NASA ‘Legend,’ Chris Kraft, Dies At 95

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Christoper Columbus Kraft Jr., NASA’s first flight director, pioneer of Mission Control, and a key figure in the spaceflight program died on Monday at the age of 95. The sad news comes as NASA celebrates the 50th Anniversary of the time when humans first stepped on the moon.

NASA sent out a tweet earlier this morning saying: “Today, we remember the life and legacy of Chris Kraft who joined our Space Task Group in 1958 as our first flight director with responsibilities that immersed him in mission procedures and challenging operational issues.”

Furthermore, the space agency referred to Kraft as a “legend” due to his significant contributions in US space exploration and his display of excellent leadership in the space program that continues to perpetuate in NASA’s facilities.

“It was, ‘I, the flight director, am in charge. Not you the astronaut, and not the head of NASA. You come to me,’” said author Michael Cassutt, who writes about the space program. “Much of the NASA culture as we envision it really derives from Chris Kraft.”

Kraft died July 22, two days after the 50th anniversary of the Apollo 11 moon landing. 

Apart from being the flight director behind the early Mercury and Gemini space missions — which were the first crewed flight to space — he was also the background visionary behind the momentous Apollo space mission that launched John Glenn and Neil Armstrong, among others to the moon.

Kraft devised, implemented, and managed NASA’s earliest efforts to usher astronauts into space and to bring them safely—if not always— back to Earth.

“Once comparing his complex work as a flight director to a conductor’s, Kraft said, ‘The conductor can’t play all the instruments–he may not even be able to play any one of them. But, he knows when the first violin should be playing, and he knows when the trumpets should be loud or soft, and when the drummer should be drumming. He mixes all this up and out comes music. That’s what we do here,'” said NASA Administrator Jim Bridenstine.

Furthermore, Bridenstine called Kraft a “national treasure” and this death is a loss to the nation.

“Chris was one of the core team members that helped our nation put humans in space and on the moon, and his legacy is immeasurable,” said Bridenstine in a NASA press release.

“Chris’ engineering talents were put to work for our nation at the National Advisory Committee for Aeronautics before NASA even existed, but it was his legendary work to establish Mission Control as we know it for the earliest crewed space flights that perhaps most strongly advanced our journey of discovery.”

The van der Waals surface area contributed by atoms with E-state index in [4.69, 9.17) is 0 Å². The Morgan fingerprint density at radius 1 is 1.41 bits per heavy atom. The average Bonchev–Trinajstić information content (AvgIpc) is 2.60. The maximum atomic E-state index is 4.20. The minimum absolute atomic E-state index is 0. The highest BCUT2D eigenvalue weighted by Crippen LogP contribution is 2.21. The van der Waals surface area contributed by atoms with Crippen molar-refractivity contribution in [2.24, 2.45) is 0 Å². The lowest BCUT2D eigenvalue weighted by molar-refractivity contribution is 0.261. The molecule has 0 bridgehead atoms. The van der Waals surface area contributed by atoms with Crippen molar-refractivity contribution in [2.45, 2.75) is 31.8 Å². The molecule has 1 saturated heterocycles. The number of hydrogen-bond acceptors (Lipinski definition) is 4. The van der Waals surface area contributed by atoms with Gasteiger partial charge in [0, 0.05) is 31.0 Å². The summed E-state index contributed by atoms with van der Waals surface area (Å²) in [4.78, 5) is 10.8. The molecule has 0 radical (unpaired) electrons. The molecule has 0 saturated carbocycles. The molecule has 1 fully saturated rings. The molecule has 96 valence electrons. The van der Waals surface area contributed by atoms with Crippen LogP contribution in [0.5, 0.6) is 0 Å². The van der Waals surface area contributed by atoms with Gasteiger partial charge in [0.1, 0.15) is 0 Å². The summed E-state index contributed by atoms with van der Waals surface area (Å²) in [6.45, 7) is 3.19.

Other than his major contributions in space flight, Kraft was also considered as the “architect” of the iconic Houston Mission Control center that popularized the famous lines of “Houston, we have a problem” and “Houston, Tranquility Base here. The Eagle had landed,” when Neil Armstrong finally made the first step on the moon.

This month, NASA reopened the Apollo Mission Control Center in the Johnson Space Center to the public along with $5 million worth of renovations.

Now, the Mission Control Center at the Lyndon B. Johnson Space Center in Houston is named in Kraft’s honor. 

Kraft was born in Phoebus, Virginia on Feb. 28, 1924. He graduated from Virginia Tech in 1944, majoring in aeronautical engineering and joined the National Advisory Committee for Aeronautics in 1945. 

Kraft joined NASA in the 1940s as an engineer and became an omnipresent leader during the space agency’s heyday in the 1960s, a detail-oriented administrator who said he was “paralyzed with shock” on the day in 1961 when President John F. Kennedy declared the national priority of sending Americans to the moon by the end of the decade.

He took over as director in 1972 and held the post until 1982, overseeing the center through the initial development of the space shuttle. He retired from NASA in 1982 but remained active as a consultant and NASA adviser.

Since retirement, he consulted for many companies including IBM, and published his autobiography, a New York Times bestseller, “Flight: My Life in Mission Control.” He received many awards and honors for his work, including the NASA Outstanding Leadership Medal and four NASA Distinguished Service Medals.

“We stand on his shoulders as we reach deeper into the solar system, and he will always be with us on those journeys,” said Bridenstine.

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